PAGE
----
It’s the time of the year again.
The ball has dropped, the break is over, and a new semester has begun. Welcome, SAS students, to 2018.
No matter how exceptionally the past year went, everyone seems to have the same impulse whenever the calendar changes on our desktop.
Why? Why do we all feel the need to rewire ourselves when one digit changes? Why can we never be satisfied with our current circumstances?
Well, it all boils down to a trip back in history. Ancient Rome, to be precise. The Romans believed in a polytheistic religion, with one of their gods, Janus, being two-faced.
This allowed him to look backward towards the past and forward to the future simultaneously. January was named after Janus; thus, Romans took this as a symbol to mean that they should look back on what they could’ve done better, and correspondingly set resolutions for the new year.
However, if you have ever made a list of your past New Year’s Resolutions, you will likely recall that — most of the time — your noble plans fell through.
You can’t keep waking up at five a.m. every day to run a mile around your block. It is simply impossible for you to continue the Atkins diet that you agreed to conquer with your friends.
So, why is this? Making resolutions are one thing, but sustaining them is a whole different issue. According to an article published in 2016 by The Guardian, the main cause of why your resolutions fall through is what psychologists are now calling “False Hope Syndrome”.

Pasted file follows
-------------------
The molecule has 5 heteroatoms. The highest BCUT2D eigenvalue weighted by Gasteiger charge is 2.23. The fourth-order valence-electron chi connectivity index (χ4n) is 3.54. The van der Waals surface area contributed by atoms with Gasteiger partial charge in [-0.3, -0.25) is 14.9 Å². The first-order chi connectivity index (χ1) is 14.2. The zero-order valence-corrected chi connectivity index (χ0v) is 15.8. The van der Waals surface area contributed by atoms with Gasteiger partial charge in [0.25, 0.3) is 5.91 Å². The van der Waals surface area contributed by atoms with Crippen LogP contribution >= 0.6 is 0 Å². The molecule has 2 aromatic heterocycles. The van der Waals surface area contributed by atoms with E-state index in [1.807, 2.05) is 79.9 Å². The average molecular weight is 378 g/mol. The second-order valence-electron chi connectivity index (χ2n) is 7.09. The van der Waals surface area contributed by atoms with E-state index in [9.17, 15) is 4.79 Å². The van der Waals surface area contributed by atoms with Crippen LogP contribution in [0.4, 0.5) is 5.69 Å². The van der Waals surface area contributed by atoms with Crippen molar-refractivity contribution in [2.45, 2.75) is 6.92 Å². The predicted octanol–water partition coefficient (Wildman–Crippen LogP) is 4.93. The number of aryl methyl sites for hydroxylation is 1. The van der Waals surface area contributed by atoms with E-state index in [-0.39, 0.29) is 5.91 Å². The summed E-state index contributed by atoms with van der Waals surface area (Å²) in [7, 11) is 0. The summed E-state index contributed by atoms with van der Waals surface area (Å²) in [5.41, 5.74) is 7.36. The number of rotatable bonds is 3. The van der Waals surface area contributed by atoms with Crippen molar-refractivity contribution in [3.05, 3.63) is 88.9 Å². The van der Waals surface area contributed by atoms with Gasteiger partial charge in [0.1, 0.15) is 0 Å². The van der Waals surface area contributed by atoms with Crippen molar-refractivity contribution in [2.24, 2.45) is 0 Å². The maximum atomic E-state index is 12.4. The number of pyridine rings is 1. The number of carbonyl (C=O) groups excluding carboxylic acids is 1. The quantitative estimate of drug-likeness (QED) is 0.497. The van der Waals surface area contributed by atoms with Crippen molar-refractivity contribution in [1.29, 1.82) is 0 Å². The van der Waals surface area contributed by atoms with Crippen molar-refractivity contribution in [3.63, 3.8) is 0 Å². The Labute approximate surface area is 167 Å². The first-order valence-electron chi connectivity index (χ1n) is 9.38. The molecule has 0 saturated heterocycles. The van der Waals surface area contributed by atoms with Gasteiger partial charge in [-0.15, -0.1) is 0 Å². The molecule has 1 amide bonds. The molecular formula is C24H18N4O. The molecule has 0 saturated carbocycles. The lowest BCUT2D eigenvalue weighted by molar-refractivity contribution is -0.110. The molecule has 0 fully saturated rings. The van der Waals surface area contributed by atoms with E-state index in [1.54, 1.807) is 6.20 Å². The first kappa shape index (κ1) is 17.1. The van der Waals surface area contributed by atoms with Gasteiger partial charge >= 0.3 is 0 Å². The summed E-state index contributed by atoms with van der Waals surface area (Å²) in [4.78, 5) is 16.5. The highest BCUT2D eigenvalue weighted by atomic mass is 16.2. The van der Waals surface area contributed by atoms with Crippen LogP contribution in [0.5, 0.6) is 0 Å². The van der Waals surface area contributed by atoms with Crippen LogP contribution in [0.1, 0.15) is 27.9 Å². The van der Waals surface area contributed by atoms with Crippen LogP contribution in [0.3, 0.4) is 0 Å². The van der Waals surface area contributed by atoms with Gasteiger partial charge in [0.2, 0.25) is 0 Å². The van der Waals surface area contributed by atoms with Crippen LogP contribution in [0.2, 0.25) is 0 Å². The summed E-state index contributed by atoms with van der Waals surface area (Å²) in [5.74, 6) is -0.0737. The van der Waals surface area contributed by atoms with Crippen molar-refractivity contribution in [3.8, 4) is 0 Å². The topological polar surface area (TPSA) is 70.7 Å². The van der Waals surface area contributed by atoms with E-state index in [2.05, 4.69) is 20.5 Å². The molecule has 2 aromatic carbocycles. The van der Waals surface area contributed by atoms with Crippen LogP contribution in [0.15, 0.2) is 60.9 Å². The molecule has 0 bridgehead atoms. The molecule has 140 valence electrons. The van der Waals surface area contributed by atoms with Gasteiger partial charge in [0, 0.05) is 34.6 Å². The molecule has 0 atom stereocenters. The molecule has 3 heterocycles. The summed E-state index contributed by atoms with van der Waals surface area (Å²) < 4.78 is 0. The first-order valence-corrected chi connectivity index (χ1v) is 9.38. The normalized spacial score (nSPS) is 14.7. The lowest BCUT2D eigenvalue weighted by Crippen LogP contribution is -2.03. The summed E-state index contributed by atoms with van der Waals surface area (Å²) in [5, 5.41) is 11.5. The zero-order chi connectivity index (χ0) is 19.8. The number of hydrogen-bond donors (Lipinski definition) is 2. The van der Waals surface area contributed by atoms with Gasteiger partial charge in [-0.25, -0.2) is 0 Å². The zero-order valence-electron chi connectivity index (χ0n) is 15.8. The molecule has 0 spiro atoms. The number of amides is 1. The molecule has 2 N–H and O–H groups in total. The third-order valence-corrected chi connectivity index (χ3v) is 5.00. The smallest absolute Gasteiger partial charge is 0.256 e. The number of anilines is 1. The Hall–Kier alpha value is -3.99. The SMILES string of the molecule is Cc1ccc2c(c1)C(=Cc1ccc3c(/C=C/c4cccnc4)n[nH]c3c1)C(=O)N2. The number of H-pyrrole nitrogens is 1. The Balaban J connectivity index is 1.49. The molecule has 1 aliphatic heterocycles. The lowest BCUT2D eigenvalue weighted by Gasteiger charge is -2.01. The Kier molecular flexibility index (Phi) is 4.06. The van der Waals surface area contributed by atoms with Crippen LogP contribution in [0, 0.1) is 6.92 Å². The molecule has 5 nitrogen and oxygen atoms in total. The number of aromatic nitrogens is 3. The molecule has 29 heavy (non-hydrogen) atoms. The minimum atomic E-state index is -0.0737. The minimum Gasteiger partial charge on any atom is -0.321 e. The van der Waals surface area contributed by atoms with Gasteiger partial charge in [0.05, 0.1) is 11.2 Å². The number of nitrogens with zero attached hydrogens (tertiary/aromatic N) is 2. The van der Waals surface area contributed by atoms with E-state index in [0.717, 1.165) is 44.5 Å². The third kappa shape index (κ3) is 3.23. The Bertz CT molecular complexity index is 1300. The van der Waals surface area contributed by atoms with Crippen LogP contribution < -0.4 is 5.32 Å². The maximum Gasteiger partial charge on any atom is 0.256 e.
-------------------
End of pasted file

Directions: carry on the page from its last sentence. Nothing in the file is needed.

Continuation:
Yes, it sounds exactly how it is. False Hope Syndrome is the root of all your failures. It explains how we, as humans, believe that self-change is easy; therefore, we set unrealistic, unattainable goals for ourselves to fulfill.
Don’t convince yourself that you are going to change.
It’s the reason why you hardly hesitate to scribble Cut Out Carbs! in your planner even though there is a voice in the back of your head screaming at you not to. It didn’t matter who you were in the past year because it is all about the person that you want to become.
There is a way to break out of this cycle, though. It is one that every new parent will take to preaching: Break everything up into bite-size pieces.
You want to run a marathon in 2018? Start by running every day. It doesn’t have to be much–10 minutes, maybe. A marathon might sound daunting, but running for 10 minutes each day is manageable.
You want to finish writing a novel? Write a couple of pages a day–even if it feels like it’s word-vomit.
The point is: every step counts, regardless of how small. Set attainable goals that you won’t feel pressured into doing. Set ones that won’t disrupt your current work schedule. But most of all, don’t convince yourself that you are going to change.
Change doesn’t come easy, and it is unlikely that within a year, you will be able to override all of your bad habits with prouder ones. It is important to recognize that every step you take in the direction of pursuing your resolution is already one step farther than before.
Only then, will your New Year’s resolutions… perhaps… come true.